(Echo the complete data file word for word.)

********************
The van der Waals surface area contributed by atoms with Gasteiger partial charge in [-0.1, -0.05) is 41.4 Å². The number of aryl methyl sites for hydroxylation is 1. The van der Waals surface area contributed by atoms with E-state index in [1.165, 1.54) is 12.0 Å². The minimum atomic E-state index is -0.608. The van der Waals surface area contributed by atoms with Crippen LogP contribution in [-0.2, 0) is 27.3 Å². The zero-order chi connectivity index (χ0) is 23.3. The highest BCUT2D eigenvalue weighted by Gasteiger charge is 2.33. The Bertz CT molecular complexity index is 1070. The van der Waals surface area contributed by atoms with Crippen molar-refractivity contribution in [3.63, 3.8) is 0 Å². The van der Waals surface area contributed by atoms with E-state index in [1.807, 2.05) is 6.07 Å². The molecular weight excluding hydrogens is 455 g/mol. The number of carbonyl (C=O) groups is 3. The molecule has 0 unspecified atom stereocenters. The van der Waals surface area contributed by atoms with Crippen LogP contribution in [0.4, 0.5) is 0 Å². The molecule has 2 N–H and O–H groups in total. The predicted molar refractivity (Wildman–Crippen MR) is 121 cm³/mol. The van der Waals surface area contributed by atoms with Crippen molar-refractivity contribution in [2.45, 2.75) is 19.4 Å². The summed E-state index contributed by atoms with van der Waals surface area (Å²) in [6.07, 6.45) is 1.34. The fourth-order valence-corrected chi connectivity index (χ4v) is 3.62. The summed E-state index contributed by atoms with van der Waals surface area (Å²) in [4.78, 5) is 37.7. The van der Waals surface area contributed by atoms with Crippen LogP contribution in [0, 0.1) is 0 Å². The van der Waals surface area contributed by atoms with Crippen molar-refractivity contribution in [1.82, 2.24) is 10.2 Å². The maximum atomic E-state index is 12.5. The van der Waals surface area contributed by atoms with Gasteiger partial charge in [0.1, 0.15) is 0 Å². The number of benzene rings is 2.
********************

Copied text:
The van der Waals surface area contributed by atoms with Gasteiger partial charge in [-0.1, -0.05) is 41.4 Å². The number of aryl methyl sites for hydroxylation is 1. The van der Waals surface area contributed by atoms with E-state index in [1.165, 1.54) is 12.0 Å². The minimum atomic E-state index is -0.608. The van der Waals surface area contributed by atoms with Crippen LogP contribution in [-0.2, 0) is 27.3 Å². The zero-order chi connectivity index (χ0) is 23.3. The highest BCUT2D eigenvalue weighted by Gasteiger charge is 2.33. The Bertz CT molecular complexity index is 1070. The van der Waals surface area contributed by atoms with Crippen molar-refractivity contribution in [3.63, 3.8) is 0 Å². The van der Waals surface area contributed by atoms with E-state index in [1.807, 2.05) is 6.07 Å². The molecular weight excluding hydrogens is 455 g/mol. The number of carbonyl (C=O) groups is 3. The molecule has 0 unspecified atom stereocenters. The van der Waals surface area contributed by atoms with Crippen LogP contribution in [0.4, 0.5) is 0 Å². The molecule has 2 N–H and O–H groups in total. The predicted molar refractivity (Wildman–Crippen MR) is 121 cm³/mol. The van der Waals surface area contributed by atoms with Crippen molar-refractivity contribution in [2.45, 2.75) is 19.4 Å². The summed E-state index contributed by atoms with van der Waals surface area (Å²) in [6.07, 6.45) is 1.34. The fourth-order valence-corrected chi connectivity index (χ4v) is 3.62. The summed E-state index contributed by atoms with van der Waals surface area (Å²) in [4.78, 5) is 37.7. The van der Waals surface area contributed by atoms with Crippen LogP contribution in [0, 0.1) is 0 Å². The van der Waals surface area contributed by atoms with Crippen molar-refractivity contribution in [1.82, 2.24) is 10.2 Å². The maximum atomic E-state index is 12.5. The van der Waals surface area contributed by atoms with Gasteiger partial charge in [0.1, 0.15) is 0 Å². The number of benzene rings is 2.